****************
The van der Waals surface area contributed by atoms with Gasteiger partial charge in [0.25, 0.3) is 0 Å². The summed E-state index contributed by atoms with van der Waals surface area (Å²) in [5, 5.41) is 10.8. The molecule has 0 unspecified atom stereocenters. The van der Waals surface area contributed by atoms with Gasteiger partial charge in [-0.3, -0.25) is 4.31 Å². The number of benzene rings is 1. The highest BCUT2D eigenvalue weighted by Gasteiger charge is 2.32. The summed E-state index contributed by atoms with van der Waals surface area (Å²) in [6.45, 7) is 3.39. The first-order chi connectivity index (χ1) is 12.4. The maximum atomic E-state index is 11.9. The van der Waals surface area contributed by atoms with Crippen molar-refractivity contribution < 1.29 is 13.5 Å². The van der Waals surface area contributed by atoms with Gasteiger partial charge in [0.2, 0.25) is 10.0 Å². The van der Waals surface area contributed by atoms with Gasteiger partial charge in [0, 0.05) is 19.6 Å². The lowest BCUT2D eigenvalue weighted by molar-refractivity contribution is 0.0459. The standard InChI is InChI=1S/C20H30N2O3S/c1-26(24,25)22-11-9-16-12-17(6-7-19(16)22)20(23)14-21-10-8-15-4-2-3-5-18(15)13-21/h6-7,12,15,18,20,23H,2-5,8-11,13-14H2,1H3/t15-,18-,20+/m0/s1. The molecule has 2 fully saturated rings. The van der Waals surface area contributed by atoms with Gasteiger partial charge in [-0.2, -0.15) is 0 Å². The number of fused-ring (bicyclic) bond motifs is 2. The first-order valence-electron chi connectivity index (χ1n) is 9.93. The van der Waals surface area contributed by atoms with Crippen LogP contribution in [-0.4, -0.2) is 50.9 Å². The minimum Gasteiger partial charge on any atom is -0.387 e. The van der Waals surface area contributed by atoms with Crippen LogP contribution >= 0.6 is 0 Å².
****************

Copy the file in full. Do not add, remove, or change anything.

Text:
The van der Waals surface area contributed by atoms with Gasteiger partial charge in [0.25, 0.3) is 0 Å². The summed E-state index contributed by atoms with van der Waals surface area (Å²) in [5, 5.41) is 10.8. The molecule has 0 unspecified atom stereocenters. The van der Waals surface area contributed by atoms with Gasteiger partial charge in [-0.3, -0.25) is 4.31 Å². The number of benzene rings is 1. The highest BCUT2D eigenvalue weighted by Gasteiger charge is 2.32. The summed E-state index contributed by atoms with van der Waals surface area (Å²) in [6.45, 7) is 3.39. The first-order chi connectivity index (χ1) is 12.4. The maximum atomic E-state index is 11.9. The van der Waals surface area contributed by atoms with Crippen molar-refractivity contribution < 1.29 is 13.5 Å². The van der Waals surface area contributed by atoms with Gasteiger partial charge in [0.2, 0.25) is 10.0 Å². The van der Waals surface area contributed by atoms with Gasteiger partial charge in [0, 0.05) is 19.6 Å². The lowest BCUT2D eigenvalue weighted by molar-refractivity contribution is 0.0459. The standard InChI is InChI=1S/C20H30N2O3S/c1-26(24,25)22-11-9-16-12-17(6-7-19(16)22)20(23)14-21-10-8-15-4-2-3-5-18(15)13-21/h6-7,12,15,18,20,23H,2-5,8-11,13-14H2,1H3/t15-,18-,20+/m0/s1. The molecule has 2 fully saturated rings. The van der Waals surface area contributed by atoms with Gasteiger partial charge in [-0.2, -0.15) is 0 Å². The number of fused-ring (bicyclic) bond motifs is 2. The first-order valence-electron chi connectivity index (χ1n) is 9.93. The van der Waals surface area contributed by atoms with Crippen LogP contribution in [-0.4, -0.2) is 50.9 Å². The minimum Gasteiger partial charge on any atom is -0.387 e. The van der Waals surface area contributed by atoms with Crippen LogP contribution >= 0.6 is 0 Å².